TMCC Beautifies Its Campus Through Art

Rebecca A. Eckland
Images of several pieces from TMCC's Permanent Art Collection

These pieces from the Permanent Collection hang in RDMT 334, and are part of a collection called "Colour Blinders."

The TMCC Permanent Collection

There is a colorful painting near Stairwell 9 in the Red Mountain Building that catches the eye. The mixed media piece is noticeable due to its size (it is eight feet tall and four feet wide), and has been known to elicit positive reactions from students and staff. The piece, called Morph, is a part of TMCC’s Permanent Art Collection, and an asset that gives our campus unique access to not only its history, but to its living culture.

The Collection was established in 2001, under the purveyance of Nolan Preece who was the TMCC Galleries Curator from 2001–2010. Candace Garlock managed the collection—and the various galleries around campus—until two years ago when Aimee Kelly, TMCC’s Art Galleries Curator & Instructor, assumed responsibility of the galleries and the Permanent Collection.

Kelly remembers that, two years ago, only 25 pieces were displayed across campus. Today the number of pieces of art on display across the Dandini Campus and other Centers has grown to 85, with 77 more pieces slated for display through spring of 2019.

Art in Campus Spaces

TMCC’s Permanent Art Collection is comprised of an eclectic mix of media and style, which the college has acquired primarily through donation. The collection, which began at a value of $2,800, is now valued at over $87,000 and is, piece by piece, adding depth, color and beauty to indoor and outdoor campus spaces.

The job of selecting what art goes where--and why-- is no easy task, however, and Kelly admits there are several different methods she utilizes. “Sometimes, I look at where the art will go, like what is being taught there, and match the art to the discipline.” She cited a recent example of the William N. Pennington Applied Technology Center—where technical training courses are held— that features art with a distinct industrial feel.

Other times, she says, she leaves the selection of what art to hang in a space up to the staff who work there, within reason. The only inarguable rule, when it comes to selecting art to hang on a wall has less to do with aesthetics than it does accessibility. Art—and especially art in the Permanent Collection—is intended to be available for public access.

“It has to be hung in a public place,” said Kelly. “So, you won’t ever find pieces in the collection hanging in private offices.”

You can expect to see more Permanent Collection art around the Dandini Campus and other program sites soon: the TMCC DISCO, Counseling Center and Library are all on the list for future installations.

The Value of Public Art

What is the value of having art in public spaces? In a 2015 article “Art in Public Spaces” published by The New York Times, writer Brooke Karmin Rapaport claimed that “Public art is a communal activity; its reach can be powerful for communities [...There is a] democratic ideal in [it because public art is] free for all viewers.” Art around functions in a similar capacity, inviting visitors, students, faculty and staff to participate in the emotional and intellectual world of art, if even for a second.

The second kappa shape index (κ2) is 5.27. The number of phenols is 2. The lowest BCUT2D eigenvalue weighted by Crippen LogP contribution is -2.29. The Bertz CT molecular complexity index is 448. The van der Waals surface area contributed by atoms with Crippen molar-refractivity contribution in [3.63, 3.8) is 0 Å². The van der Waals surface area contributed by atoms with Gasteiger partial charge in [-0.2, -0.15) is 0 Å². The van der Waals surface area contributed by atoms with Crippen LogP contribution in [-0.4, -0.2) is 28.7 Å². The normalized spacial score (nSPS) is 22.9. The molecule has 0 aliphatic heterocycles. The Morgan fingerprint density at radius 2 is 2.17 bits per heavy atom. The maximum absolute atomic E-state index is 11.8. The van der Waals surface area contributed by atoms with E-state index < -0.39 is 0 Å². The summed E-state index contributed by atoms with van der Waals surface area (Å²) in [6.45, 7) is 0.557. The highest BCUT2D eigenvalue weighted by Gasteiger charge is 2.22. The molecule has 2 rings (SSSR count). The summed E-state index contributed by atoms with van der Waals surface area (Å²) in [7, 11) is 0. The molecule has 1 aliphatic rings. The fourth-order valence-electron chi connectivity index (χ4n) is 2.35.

“There’s also an educational value to having art available to view on campus,” Kelly said. “Visual language is changing, and having visual influences around us can help to form that language that shifts quickly due to new technologies.”

Culture, too, is a function of visual art. “Art helps to bridge cultural gaps, or can open discussions about cultural issues. Even if you don’t ‘know about art’—experiencing it can be educational,” said Kelly.

Although the Permanent Collection has grown considerably—especially in recent years—it is by no means at a stopping point. In addition to adding more art indoors, Kelly is also working on an outdoor sculpture garden. “The art is not only a financial asset to our institution, but it is a statement about what we value and why.”

The painting Morph—like much of the art on display—receives not only attention, but love. Kelly said that she has had students tell her: “That painting just puts a smile on my face.”

More information

If you are interested in knowing more about TMCC’s Permanent Art Collection, an entire directory—listing the names of art, the artist(s) who created the work and its location—are listed on the Permanent Art Gallery Collection page.

If you want to help get more of the Permanent Collection on display, please email Aimee Kelly, who is looking for volunteers to assist with the acquisition and curation of the Permanent Collection.